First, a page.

Publisher: G.P. Putnam’s Sons
Release Date: April 26, 2022
Genre: Historical Fiction | Gothic & Horror | Suspense Thriller

 

From the acclaimed and award-winning author of The Hunger and The Deep comes a new psychological and supernatural twist on the horrors of the Japanese American internment camps in World War II.

1944: As World War II rages on, the threat has come to the home front. In a remote corner of Idaho, Meiko Briggs and her daughter, Aiko, are desperate to return home. Following Meiko’s husband’s enlistment as an air force pilot in the Pacific months prior, Meiko and Aiko were taken from their home in Seattle and sent to one of the internment camps in the Midwest. It didn’t matter that Aiko was American-born: They were Japanese, and therefore considered a threat by the American government.

Mother and daughter attempt to hold on to elements of their old life in the camp when a mysterious disease begins to spread among those interned. What starts as a minor cold quickly becomes spontaneous fits of violence and aggression, even death. And when a disconcerting team of doctors arrive, nearly more threatening than the illness itself, Meiko and her daughter team up with a newspaper reporter and widowed missionary to investigate, and it becomes clear to them that something more sinister is afoot, a demon from the stories of Meiko’s childhood, hell-bent on infiltrating their already strange world.

Inspired by the Japanese yokai and the jorogumo spider demon, The Fervor explores a supernatural threat beyond what anyone saw coming; the danger of demonization, a mysterious contagion, and the search to stop its spread before it’s too late.

Purchase Links #CommissionEarned: IndieBound.org | Amazon | Amazon Kindle | Audible Audiobook | Audiobooks.com | Barnes and Noble | B&N Nook Book | BookDepository.com | Bookshop.org | Downpour Audiobook | eBooks.com | !ndigo | Kobo Audiobook | Kobo eBook

Advance Praise for The Fervor

One of CrimeReads’ Most Anticipated Crime Fiction 2022
One of Book Mark‘s Best Sci-Fi and Fantasy Books of April
One of CNN‘s Most Anticipated Reads of April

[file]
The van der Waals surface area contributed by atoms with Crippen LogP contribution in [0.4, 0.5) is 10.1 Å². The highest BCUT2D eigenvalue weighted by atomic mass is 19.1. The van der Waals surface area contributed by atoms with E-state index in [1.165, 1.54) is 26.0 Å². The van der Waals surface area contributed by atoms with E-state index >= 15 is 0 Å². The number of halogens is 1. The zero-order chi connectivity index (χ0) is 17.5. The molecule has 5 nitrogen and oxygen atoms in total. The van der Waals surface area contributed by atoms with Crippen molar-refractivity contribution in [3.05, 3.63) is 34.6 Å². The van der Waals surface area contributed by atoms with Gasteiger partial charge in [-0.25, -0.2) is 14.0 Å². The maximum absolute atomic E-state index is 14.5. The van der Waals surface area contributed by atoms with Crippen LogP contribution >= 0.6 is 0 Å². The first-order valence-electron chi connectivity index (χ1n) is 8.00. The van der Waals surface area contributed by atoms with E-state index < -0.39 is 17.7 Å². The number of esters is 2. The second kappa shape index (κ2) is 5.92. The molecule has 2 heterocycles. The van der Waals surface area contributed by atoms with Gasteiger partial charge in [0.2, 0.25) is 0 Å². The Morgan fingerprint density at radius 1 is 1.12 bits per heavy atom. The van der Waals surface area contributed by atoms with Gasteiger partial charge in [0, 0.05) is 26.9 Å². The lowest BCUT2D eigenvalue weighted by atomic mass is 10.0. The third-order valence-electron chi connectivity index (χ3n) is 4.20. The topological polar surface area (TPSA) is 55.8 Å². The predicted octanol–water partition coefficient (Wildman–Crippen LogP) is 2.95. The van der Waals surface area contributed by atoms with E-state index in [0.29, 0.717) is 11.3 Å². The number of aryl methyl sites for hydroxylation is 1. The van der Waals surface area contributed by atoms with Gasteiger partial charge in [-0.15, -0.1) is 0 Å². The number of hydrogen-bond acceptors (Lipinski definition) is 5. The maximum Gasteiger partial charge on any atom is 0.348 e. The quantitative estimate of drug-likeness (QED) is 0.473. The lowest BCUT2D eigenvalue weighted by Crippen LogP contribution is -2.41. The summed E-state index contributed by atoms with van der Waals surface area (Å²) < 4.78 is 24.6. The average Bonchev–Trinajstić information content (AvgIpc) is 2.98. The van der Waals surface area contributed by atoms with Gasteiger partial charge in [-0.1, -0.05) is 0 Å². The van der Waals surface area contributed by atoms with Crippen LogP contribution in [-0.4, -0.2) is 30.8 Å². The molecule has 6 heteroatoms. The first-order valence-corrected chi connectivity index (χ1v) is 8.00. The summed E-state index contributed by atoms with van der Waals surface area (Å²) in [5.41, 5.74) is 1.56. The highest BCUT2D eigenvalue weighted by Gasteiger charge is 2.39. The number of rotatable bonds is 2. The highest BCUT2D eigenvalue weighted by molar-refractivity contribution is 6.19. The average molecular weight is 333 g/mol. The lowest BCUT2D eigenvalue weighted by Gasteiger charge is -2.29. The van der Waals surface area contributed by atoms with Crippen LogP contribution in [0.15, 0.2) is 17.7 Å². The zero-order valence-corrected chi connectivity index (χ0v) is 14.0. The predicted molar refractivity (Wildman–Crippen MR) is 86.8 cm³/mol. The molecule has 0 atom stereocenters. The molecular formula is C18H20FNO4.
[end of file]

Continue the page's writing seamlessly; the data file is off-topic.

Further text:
One of Crime Read’s Recommended Books of April

Advance Praise for THE FERVOR by Library Journal

“Katsu has no peer when it comes to atmospheric, detail-rich historical horror, but this volume is more unsettling than anything she’s written yet, because its demons attack readers uncomfortably close to home. A must-read for all, not just genre fans.” Library Journal (starred review)

“The action leaps off the page and has a cinematic quality. The Fervor is a stunning triumph and unfurls like a masterfully woven tapestry. It is suffused with secrets, pain, Japanese myths long thought forgotten, and above all the guilt that permeates throughout. . . . The ghosts of this story will haunt readers long after they’re finished reading.” —Booklist (starred review)

“The plot moves at a dizzying pace . . . a balance of incisive detail and steady progression . . . What appears to be a story of supernatural suspense mixed with historical fiction transforms into an important reminder of the United States’ short memory of its own atrocities and its long history of anti-Asian sentiment, violence, and racism. . . . It’s enjoyable to experience the ambitious, weblike weaving of the book’s many elements.” Kirkus Reviews

“No one does historical gothic horror better than Katsu, and I can’t wait to immerse myself in this very creepy tale.” CrimeReads

“Another enthralling historical horror novel.” Book Riot

“Katsu weaves myriad perspectives into a powerful historical horror novel centered on the internment of Japanese Americans during WWII. . . . The meticulous and compassionate portraiture, placed against the backdrop of what evils humans do to one another, creates a horror that renders even the creepiest spiders merely decorative in comparison. Horror readers looking for sharp social commentary should snap this up.” Publishers Weekly